Abelio is the CMO of a US Fortune 500 company. When his sister was diagnosed with a serious illness, Abelio decided to relocate to Colombia to help her. He had the full support of his CEO and his team for the move. But managing an organization, dealing with his peers and customers across international borders and managing his mostly US-based team remotely left him overwhelmed.
Abelio is not alone. The C-suite executives I coach have a long list of things to worry about, such as board demands, talent losses, competitors and the safety of employees traveling in areas of recent violence, not to mention a full calendar. Teasing out meaningful activities can be tough if stress and fear control your attention and calendar.
Break fear’s grip by leaning into its opposite: joy. I created the Joy vs. Impact Matrix to help executives increase clarity, gain time on their calendars and renew their sense of purpose. Instead of wearing out the snooze button on their alarm to avoid another day of drudgery, they have found fresh energy by maximizing the intersection of joy and impact in their day-to-day work.
When Abelio plotted his main work tasks on the Joy vs. Impact Matrix he had more tasks on the bottom half (low joy) of the matrix than he would have liked. We then brainstormed how he might delegate some of the low-joy/high-impact tasks to team members with high potential who would be eager to take on work that yielded high impact and visibility. Abelio also highlighted some low-joy/low-impact tasks that he could say ‘no’ to taking on, or could delegate to less-experienced team members who might find those tasks more joyful.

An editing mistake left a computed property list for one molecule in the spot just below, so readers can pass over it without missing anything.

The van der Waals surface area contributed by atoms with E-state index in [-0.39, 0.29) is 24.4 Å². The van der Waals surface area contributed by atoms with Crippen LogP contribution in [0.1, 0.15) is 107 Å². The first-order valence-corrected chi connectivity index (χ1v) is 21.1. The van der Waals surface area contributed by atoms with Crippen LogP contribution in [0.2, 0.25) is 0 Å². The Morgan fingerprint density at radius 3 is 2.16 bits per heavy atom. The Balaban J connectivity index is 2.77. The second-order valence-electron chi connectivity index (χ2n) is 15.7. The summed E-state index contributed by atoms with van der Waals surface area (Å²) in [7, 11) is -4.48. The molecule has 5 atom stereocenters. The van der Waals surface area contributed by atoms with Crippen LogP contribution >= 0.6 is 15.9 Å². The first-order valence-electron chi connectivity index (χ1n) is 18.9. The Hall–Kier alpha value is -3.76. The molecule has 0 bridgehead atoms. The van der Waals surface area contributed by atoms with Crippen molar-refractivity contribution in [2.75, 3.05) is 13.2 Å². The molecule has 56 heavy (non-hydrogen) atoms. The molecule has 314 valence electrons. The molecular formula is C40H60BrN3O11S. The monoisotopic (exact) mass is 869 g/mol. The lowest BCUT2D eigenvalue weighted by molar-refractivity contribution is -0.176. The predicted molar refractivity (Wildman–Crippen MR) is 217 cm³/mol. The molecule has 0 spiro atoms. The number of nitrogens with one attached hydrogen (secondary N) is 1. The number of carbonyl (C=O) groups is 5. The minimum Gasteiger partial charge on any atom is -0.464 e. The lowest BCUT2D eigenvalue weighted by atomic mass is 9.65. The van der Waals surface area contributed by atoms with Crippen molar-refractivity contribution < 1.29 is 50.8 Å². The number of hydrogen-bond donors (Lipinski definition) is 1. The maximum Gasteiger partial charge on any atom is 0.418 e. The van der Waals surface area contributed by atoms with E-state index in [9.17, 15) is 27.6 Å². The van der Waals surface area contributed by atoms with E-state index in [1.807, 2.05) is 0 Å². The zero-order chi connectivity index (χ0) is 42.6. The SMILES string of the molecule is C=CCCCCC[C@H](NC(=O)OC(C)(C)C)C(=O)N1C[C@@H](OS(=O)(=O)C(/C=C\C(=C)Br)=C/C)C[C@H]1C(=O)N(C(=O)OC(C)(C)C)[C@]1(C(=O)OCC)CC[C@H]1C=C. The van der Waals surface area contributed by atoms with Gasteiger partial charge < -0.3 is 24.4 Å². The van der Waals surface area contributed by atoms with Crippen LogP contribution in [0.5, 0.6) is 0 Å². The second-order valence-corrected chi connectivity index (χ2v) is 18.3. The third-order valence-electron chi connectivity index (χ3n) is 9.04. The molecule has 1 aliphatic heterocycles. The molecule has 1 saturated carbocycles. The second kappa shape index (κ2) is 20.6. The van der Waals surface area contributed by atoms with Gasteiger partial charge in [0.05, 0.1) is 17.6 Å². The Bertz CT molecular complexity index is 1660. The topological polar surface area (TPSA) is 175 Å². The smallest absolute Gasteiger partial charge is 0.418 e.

Three months later Abelio had carved out time for his sister without creating a backlog of tasks greater than the number of Pokémon Go players in the park outside my office. Those he did delegate to received more recognition for their work, and one of them was on track to soon be promoted.
There was another benefit. Abelio also became clearer about which activities mattered the most. It was time management in an unexpected form. Going forward he had a better sense of where to spend his limited time.
Not everything you do will be high impact and high joy, but by assessing where you spend your time, you can make more deliberate choices. Here are four ways that you can use the Joy vs. Impact Matrix to love what you do while making an impact:
• List tasks you’ve spent most of your time on over the past three months. Which ones give you more joy and which less joy? Which tasks have greater impact and which have lower impact? For example, one executive might think creating end-of-quarter reports for an audit committee meeting is a high-joy/high-impact task, while another executive would find that it sucks the life out of her. Deciding which tasks bring you joy is an individual choice. Even judging impact is relative to specific business or personal goals.
• Assess the big picture. What strikes you when you look at all the tasks plotted on the Joy vs. Impact Matrix? How satisfied are you with the spread of tasks across the four boxes? Abelio noticed too many tasks with low joy regardless of the impact. He worked to reduce the number of low-joy tasks before identifying and spending more time on tasks he did find gratifying.
• Balance the big picture. Too much or too little of any one box isn’t healthy. For instance, if most of your time is spent on high-joy/high-impact tasks, you might burn out from the effort. It might also mean the dull but necessary work of long-term projects isn’t being done. There’s no single way to quantify the ideal number of tasks in each box. The answers depend on your preferences and your portfolio of tasks. Here are some indicators to help you make distinctions:
photo credit: Scott Swigart